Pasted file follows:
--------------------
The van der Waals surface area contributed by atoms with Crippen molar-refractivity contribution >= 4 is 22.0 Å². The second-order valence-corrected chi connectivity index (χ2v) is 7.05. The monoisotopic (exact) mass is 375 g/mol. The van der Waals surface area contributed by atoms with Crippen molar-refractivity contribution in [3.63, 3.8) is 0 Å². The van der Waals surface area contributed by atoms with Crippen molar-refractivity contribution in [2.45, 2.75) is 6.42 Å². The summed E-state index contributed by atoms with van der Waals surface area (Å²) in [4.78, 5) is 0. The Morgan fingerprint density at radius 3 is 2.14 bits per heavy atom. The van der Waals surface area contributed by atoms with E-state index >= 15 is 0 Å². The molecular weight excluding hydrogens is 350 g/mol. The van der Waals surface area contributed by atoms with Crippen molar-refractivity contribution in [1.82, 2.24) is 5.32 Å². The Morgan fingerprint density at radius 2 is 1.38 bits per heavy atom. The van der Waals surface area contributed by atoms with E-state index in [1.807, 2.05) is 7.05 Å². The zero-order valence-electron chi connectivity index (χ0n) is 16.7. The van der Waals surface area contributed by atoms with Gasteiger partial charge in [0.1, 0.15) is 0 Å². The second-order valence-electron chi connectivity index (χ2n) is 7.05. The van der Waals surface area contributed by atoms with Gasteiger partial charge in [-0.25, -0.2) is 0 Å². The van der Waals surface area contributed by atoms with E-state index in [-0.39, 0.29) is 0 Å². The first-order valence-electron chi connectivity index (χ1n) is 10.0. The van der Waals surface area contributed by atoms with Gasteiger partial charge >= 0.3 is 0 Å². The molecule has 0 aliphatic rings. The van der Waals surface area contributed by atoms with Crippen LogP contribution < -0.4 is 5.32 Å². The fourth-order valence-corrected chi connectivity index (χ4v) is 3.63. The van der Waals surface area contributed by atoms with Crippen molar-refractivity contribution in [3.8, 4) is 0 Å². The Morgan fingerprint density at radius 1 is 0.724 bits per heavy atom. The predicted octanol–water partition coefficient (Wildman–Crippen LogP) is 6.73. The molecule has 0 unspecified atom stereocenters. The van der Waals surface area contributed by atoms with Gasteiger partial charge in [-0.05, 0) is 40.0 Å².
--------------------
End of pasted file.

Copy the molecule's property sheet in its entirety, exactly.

The van der Waals surface area contributed by atoms with Crippen molar-refractivity contribution >= 4 is 22.0 Å². The second-order valence-corrected chi connectivity index (χ2v) is 7.05. The monoisotopic (exact) mass is 375 g/mol. The van der Waals surface area contributed by atoms with Crippen molar-refractivity contribution in [3.63, 3.8) is 0 Å². The van der Waals surface area contributed by atoms with Crippen molar-refractivity contribution in [2.45, 2.75) is 6.42 Å². The summed E-state index contributed by atoms with van der Waals surface area (Å²) in [4.78, 5) is 0. The Morgan fingerprint density at radius 3 is 2.14 bits per heavy atom. The van der Waals surface area contributed by atoms with E-state index >= 15 is 0 Å². The molecular weight excluding hydrogens is 350 g/mol. The van der Waals surface area contributed by atoms with Crippen molar-refractivity contribution in [1.82, 2.24) is 5.32 Å². The Morgan fingerprint density at radius 2 is 1.38 bits per heavy atom. The van der Waals surface area contributed by atoms with E-state index in [1.807, 2.05) is 7.05 Å². The zero-order valence-electron chi connectivity index (χ0n) is 16.7. The van der Waals surface area contributed by atoms with Gasteiger partial charge in [0.1, 0.15) is 0 Å². The second-order valence-electron chi connectivity index (χ2n) is 7.05. The van der Waals surface area contributed by atoms with Gasteiger partial charge in [-0.25, -0.2) is 0 Å². The van der Waals surface area contributed by atoms with E-state index in [-0.39, 0.29) is 0 Å². The first-order valence-electron chi connectivity index (χ1n) is 10.0. The van der Waals surface area contributed by atoms with Gasteiger partial charge >= 0.3 is 0 Å². The molecule has 0 aliphatic rings. The van der Waals surface area contributed by atoms with Crippen LogP contribution < -0.4 is 5.32 Å². The fourth-order valence-corrected chi connectivity index (χ4v) is 3.63. The van der Waals surface area contributed by atoms with Crippen molar-refractivity contribution in [3.8, 4) is 0 Å². The Morgan fingerprint density at radius 1 is 0.724 bits per heavy atom. The predicted octanol–water partition coefficient (Wildman–Crippen LogP) is 6.73. The molecule has 0 unspecified atom stereocenters. The van der Waals surface area contributed by atoms with Gasteiger partial charge in [-0.05, 0) is 40.0 Å².